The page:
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The Verdict: No One is Lazy

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A jury wouldn’t find someone guilty of laziness because that’s a perception, not a fact.

Suppose a young man, James Littleton, is accused of being lazy, and it’s his day in court. The prosecution and defense are each going to have their turn to present their case, and then the jury will reach a verdict.

But guess what? The prosecution has no chance of winning a conviction. That’s because laziness is only a perception: Someone else deems that another person has not demonstrated the same level of work ethic or commitment to (whatever) the accuser believes is “appropriate.”

However, perception and fact are not the same.  Not only are there varying interpretations as to what constitutes enough work (so that someone is not viewed as “lazy”), but there are other variables that aren’t even likely considered when people pass such judgment.

Namely, people with incomplete lower brain development are always working much, much harder than what the rest of us can know. That’s because we can’t see how their brains are working overtime to compensate for one or more missing automatic brain functions.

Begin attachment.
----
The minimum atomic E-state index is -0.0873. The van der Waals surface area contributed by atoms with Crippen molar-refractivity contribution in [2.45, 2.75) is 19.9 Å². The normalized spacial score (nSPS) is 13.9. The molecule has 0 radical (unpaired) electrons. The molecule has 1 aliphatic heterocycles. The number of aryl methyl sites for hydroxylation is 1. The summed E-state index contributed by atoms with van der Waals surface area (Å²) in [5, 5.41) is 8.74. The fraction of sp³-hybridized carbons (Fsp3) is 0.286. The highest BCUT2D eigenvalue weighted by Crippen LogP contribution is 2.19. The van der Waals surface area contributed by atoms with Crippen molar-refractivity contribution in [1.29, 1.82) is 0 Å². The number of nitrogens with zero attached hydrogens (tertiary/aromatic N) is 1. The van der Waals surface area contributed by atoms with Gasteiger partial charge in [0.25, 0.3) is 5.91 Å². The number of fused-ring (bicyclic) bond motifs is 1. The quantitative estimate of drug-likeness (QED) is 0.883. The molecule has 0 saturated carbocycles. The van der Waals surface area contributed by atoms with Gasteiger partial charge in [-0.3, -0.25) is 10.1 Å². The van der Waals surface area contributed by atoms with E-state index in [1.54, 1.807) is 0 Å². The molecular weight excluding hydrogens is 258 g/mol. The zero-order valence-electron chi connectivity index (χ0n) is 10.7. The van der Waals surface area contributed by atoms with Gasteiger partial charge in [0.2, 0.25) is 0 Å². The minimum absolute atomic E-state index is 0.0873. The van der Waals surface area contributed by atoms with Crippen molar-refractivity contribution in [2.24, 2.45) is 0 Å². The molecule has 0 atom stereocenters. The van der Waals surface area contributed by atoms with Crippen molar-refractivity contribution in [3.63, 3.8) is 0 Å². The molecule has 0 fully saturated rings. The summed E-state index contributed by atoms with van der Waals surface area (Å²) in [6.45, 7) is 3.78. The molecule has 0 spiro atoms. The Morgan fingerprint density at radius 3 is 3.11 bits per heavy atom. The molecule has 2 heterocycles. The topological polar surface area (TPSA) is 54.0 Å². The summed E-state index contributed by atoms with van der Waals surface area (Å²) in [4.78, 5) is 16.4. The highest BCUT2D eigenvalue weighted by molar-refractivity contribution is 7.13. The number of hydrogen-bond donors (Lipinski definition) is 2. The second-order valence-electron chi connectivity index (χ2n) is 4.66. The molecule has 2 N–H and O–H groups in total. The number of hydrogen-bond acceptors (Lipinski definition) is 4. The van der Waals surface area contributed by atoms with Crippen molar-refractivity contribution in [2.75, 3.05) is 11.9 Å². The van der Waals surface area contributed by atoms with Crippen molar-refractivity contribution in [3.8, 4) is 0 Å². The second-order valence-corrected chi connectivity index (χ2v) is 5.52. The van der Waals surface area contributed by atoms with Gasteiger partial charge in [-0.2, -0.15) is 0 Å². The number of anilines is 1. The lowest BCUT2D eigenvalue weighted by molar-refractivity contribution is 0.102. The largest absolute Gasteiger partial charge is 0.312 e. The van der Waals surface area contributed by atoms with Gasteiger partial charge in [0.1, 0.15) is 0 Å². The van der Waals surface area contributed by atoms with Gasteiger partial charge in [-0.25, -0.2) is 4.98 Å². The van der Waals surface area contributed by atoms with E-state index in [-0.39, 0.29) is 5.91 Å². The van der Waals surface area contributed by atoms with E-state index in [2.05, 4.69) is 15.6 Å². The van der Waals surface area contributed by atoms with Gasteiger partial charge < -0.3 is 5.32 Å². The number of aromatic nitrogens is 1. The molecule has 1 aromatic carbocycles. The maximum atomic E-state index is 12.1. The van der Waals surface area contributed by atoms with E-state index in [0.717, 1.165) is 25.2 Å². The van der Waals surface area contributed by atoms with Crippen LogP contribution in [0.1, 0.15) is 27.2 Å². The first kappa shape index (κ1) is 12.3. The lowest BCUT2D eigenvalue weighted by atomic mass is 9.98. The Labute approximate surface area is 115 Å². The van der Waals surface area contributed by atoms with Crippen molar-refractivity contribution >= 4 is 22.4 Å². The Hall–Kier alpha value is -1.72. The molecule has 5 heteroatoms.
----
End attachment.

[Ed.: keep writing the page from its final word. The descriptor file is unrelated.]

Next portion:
People’s motivation to perform is also often linked to what they believe to be important. Here, it may be as simple as someone doesn’t share the same degree of interest as the person “accusing” him or her of being lazy and, therefore, puts forth less effort.

Or, perhaps the accuser doesn’t know how to motivate others to do more. For example, there are some people who are never satisfied with any outcome (they’re always critical—no matter what work has already been completed). In such case, those who interact with these individuals often conclude, “Why bother to even show any effort?”

Yet, people keep tagging others as “lazy” as though none of these variables ever come into play.

That’s why the case against James Littleton has no merit. The prosecution cannot prove (let alone beyond a shadow of a doubt) that he—or anyone else—is guilty of being lazy. We simply cannot convict others based on our own perceptions.

Note that this line of thinking applies to other accusations, as well. For example, annoying is just as much of a perception as lazy. Yes, some people may act in a way that’s not in sync with others’ expectations or desires—but that doesn’t mean those people are annoying.

Interestingly, there are those who continue to tangle perceptions with fact and insist that people truly are lazy, annoying, manipulative (the list goes on).  So why might that be?

Well, when we label people with such undesirable terms, we cleverly shift the spotlight away from ourselves and now inadvertently shine it on everyone else. In other words, we believe it’s up to the other person to change.  However, so long as we’re waiting for someone else to transform, we’re not likely to move forward.

So, since our perceptions are intricately linked to our actions, we may need to first ask ourselves: Are we making accusations about others . . . that would never hold up in court?

And if we’re the ones being accused, we may want to remind ourselves of the big difference between perception and fact—and that other people’s opinions do not really render us guilty of anything. In fact, we can throw their case out of court any time we choose.

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